Refusing to rent apartments to students, or anyone 18 or older on the basis of age, and failing to allow reasonable changes to accommodate people with disabilities, are common ways landlords can run afoul of federal and state fair housing laws. Read more by clicking here.
Generally, any rules set by landlords have to be applied equally to all groups, and rules that have a “disparate impact” on a protected group may be suspect, she said. For instance, when renting to college students, landlords cannot demand that only one person is allowed per bedroom, if that same rule would not be imposed on older adults.
Landlords may ask for medical documentation, but are not allowed to ask about the tenant’s diagnosis, which is personal, privileged information, Lovegrove added. (Similarly, tenants with a license for medical marijuana may be asked for proof of license, but landlords are not supposed to ask about the tenant’s medical condition.)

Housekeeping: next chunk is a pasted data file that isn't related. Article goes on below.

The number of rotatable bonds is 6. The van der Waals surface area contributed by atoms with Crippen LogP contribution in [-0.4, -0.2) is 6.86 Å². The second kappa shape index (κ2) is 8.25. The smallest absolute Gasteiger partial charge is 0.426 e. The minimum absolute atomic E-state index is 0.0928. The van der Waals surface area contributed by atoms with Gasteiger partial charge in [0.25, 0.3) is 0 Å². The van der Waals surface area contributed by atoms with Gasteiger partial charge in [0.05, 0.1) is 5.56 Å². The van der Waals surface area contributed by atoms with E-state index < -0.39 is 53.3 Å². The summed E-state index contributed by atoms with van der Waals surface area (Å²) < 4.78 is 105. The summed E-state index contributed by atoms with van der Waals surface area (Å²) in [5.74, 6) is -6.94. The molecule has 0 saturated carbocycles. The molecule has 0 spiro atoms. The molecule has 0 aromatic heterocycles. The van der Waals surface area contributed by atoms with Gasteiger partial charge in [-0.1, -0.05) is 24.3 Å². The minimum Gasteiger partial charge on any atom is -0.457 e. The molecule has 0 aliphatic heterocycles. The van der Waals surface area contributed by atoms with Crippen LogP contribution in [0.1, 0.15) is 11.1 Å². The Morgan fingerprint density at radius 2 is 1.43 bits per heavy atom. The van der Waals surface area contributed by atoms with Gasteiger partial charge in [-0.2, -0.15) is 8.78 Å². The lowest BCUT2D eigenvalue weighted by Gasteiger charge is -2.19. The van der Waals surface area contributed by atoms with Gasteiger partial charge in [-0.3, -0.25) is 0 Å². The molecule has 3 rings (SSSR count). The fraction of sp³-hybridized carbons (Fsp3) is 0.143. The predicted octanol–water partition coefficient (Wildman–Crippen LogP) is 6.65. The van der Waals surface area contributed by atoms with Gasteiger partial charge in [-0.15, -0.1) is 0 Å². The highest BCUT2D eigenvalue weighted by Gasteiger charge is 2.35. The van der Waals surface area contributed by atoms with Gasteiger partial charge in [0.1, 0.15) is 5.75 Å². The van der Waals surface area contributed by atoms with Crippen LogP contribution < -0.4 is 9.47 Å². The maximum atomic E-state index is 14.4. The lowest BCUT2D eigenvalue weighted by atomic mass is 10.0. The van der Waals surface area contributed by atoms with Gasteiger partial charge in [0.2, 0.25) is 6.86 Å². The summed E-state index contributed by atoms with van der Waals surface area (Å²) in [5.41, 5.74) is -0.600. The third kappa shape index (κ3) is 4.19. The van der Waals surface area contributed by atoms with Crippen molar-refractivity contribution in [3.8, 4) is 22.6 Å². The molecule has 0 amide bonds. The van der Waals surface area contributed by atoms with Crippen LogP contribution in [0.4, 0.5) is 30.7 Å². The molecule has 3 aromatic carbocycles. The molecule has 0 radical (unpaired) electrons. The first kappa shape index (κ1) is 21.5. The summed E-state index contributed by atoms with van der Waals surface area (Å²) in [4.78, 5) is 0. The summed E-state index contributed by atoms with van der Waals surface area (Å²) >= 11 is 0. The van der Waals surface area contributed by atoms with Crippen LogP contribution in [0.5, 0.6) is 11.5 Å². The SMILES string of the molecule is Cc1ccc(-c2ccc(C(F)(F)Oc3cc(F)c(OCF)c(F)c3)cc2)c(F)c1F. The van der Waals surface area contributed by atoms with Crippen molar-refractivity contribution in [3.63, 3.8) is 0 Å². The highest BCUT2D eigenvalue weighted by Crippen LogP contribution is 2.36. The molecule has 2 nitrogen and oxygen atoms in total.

Tenants also should not be charged more rent for having assistance or emotional support animals, Lovegrove said. However, if the animals cause any damage, repair costs may be deducted from security deposits, just like the costs for any other damage, other than usual wear and tear, she said.